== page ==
Projecting future transmission of malaria under climate change scenarios : challenges and research needs

Yu, Weiwei, Mengersen, Kerrie, Dale, Pat, Ye, Xiaofang, Guo, Yuming, Turner, Lyle, Wang, Xiaoyu, Bi, Yan, Mcbride, William J.H., Mackenzie, John S., & Tong, Shilu (2014) Projecting future transmission of malaria under climate change scenarios : challenges and research needs. Critical Reviews in Environmental Science and Technology, 45(7), pp. 777-811.

View at publisher

Abstract

There has been an intense debate about climatic impacts on the transmission of malaria. It is vitally important to accurately project future impacts of climate change on malaria to support effective policy–making and intervention activity concerning malaria control and prevention. This paper critically reviewed the published literature and examined both key findings and methodological issues in projecting future impacts of climate change on malaria transmission. A literature search was conducted using the electronic databases MEDLINE, Web of Science and PubMed. The projected impacts of climate change on malaria transmission were spatially heterogeneous and somewhat inconsistent. The variation in results may be explained by the interaction of climatic factors and malaria transmission cycles, variations in projection frameworks and uncertainties of future socioecological (including climate) changes. Current knowledge gaps are identified, future research directions are proposed and public health implications are assessed. Improving the understanding of the dynamic effects of climate on malaria transmission cycles, the advancement of modelling techniques and the incorporation of uncertainties in future socioecological changes are critical factors for projecting the impact of climate change on malaria transmission.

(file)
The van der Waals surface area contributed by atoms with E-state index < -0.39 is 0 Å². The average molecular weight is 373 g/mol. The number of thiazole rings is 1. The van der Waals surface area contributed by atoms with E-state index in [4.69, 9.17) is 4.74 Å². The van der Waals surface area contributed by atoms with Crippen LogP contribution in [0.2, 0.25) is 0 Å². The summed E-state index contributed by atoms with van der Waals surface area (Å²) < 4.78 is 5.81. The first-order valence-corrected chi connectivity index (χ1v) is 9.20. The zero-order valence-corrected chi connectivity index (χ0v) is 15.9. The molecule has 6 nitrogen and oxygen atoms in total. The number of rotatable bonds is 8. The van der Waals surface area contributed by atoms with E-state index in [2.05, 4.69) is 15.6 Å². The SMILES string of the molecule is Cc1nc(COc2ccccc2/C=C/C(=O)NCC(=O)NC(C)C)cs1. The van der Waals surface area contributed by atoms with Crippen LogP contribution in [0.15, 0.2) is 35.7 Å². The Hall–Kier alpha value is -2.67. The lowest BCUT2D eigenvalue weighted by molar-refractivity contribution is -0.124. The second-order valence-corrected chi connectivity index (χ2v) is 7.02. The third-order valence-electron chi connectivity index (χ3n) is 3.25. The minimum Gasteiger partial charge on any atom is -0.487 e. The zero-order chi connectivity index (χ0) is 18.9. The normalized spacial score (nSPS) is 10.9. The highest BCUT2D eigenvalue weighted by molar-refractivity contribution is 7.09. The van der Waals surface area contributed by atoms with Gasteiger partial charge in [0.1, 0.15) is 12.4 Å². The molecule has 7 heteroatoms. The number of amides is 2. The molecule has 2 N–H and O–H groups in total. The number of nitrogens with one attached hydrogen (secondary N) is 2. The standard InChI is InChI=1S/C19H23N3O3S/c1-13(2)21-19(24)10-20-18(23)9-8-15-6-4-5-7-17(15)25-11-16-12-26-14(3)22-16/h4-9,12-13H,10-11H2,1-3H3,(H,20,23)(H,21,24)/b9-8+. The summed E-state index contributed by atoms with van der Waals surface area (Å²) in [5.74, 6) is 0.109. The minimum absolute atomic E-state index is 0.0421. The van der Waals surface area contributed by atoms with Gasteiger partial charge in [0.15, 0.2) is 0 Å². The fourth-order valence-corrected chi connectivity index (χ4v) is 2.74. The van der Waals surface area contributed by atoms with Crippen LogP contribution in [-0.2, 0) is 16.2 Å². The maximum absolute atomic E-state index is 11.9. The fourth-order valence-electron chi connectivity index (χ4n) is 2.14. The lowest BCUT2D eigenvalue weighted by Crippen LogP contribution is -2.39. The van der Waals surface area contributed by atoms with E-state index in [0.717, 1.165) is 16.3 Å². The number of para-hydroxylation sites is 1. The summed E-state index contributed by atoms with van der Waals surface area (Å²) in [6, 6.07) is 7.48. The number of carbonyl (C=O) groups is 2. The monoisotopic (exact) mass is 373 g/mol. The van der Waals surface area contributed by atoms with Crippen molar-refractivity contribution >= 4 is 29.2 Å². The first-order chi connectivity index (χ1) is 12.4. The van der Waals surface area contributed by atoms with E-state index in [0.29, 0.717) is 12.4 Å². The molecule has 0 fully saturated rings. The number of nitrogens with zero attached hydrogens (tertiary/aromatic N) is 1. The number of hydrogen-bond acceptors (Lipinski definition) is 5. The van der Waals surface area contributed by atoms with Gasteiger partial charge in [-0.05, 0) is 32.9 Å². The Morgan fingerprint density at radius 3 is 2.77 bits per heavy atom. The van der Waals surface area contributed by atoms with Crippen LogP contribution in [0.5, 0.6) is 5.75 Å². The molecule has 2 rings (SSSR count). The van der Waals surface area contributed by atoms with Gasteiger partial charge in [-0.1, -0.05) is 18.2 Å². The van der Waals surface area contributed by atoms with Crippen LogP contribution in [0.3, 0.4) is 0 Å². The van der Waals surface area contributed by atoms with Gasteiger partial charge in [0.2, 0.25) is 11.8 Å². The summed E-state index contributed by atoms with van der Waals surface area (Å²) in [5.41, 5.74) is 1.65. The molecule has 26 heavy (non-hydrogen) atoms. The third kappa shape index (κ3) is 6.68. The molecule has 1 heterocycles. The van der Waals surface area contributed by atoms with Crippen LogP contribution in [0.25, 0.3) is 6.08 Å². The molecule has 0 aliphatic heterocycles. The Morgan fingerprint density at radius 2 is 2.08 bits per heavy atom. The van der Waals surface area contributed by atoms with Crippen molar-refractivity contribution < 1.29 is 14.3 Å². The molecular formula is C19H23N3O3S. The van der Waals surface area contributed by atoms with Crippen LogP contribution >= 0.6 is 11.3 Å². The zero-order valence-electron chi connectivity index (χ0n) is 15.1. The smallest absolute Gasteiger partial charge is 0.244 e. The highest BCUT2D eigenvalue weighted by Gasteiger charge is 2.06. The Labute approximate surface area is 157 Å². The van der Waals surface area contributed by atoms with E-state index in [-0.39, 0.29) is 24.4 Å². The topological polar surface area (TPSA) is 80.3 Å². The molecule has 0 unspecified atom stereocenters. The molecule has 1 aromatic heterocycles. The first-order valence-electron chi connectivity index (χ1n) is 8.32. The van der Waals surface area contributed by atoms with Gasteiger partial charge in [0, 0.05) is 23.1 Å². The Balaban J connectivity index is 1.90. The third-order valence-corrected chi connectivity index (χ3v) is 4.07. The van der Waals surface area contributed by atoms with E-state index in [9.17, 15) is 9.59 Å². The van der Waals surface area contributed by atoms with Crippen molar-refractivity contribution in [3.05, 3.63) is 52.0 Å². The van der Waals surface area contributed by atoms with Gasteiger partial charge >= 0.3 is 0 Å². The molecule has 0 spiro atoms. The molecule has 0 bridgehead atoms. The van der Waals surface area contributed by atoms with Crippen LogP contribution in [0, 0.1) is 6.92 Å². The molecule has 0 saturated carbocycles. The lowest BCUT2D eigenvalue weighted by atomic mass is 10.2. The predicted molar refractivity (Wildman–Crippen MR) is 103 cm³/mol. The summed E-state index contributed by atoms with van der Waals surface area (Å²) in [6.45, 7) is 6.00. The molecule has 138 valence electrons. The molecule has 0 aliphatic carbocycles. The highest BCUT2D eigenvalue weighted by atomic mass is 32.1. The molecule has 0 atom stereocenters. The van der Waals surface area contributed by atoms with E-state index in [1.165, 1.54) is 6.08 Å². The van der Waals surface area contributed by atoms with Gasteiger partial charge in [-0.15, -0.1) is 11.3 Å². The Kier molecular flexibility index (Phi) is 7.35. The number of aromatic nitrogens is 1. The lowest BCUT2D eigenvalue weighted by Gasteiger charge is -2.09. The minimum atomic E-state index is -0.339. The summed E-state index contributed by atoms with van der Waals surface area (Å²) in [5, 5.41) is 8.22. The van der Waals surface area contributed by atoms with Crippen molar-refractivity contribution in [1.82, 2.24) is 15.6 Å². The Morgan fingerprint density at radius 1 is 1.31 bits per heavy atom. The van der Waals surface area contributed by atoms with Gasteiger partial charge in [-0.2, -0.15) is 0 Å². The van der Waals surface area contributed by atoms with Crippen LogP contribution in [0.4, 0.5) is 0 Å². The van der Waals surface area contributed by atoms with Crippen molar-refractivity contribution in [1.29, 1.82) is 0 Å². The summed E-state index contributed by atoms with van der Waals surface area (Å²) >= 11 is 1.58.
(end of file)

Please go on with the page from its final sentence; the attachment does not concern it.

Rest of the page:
Impact and interest:

2 citations in Scopus
2 citations in Web of Science®
Search Google Scholar™

Citation counts are sourced monthly from Scopus and Web of Science® citation databases.

These databases contain citations from different subsets of available publications and different time periods and thus the citation count from each is usually different. Some works are not in either database and no count is displayed. Scopus includes citations from articles published in 1996 onwards, and Web of Science® generally from 1980 onwards.

Citations counts from the Google Scholar™ indexing service can be viewed at the linked Google Scholar™ search.

Full-text downloads:

16 since deposited on 08 May 2014
9 in the past twelve months

Full-text downloads displays the total number of times this work’s files (e.g., a PDF) have been downloaded from QUT ePrints as well as the number of downloads in the previous 365 days. The count includes downloads for all files if a work has more than one.

ID Code: 68381
Item Type: Journal Article
Refereed: Yes
DOI: 10.1080/10643389.2013.852392
ISSN: 1547-6537
Divisions: Current > Institutes > Institute for Future Environments
Current > Institutes > Institute of Health and Biomedical Innovation
Copyright Owner: Copyright 2014 Taylor & Francis
Deposited On: 08 May 2014 23:21
Last Modified: 04 Jan 2016 10:56

Export: EndNote | Dublin Core | BibTeX

Repository Staff Only: item control page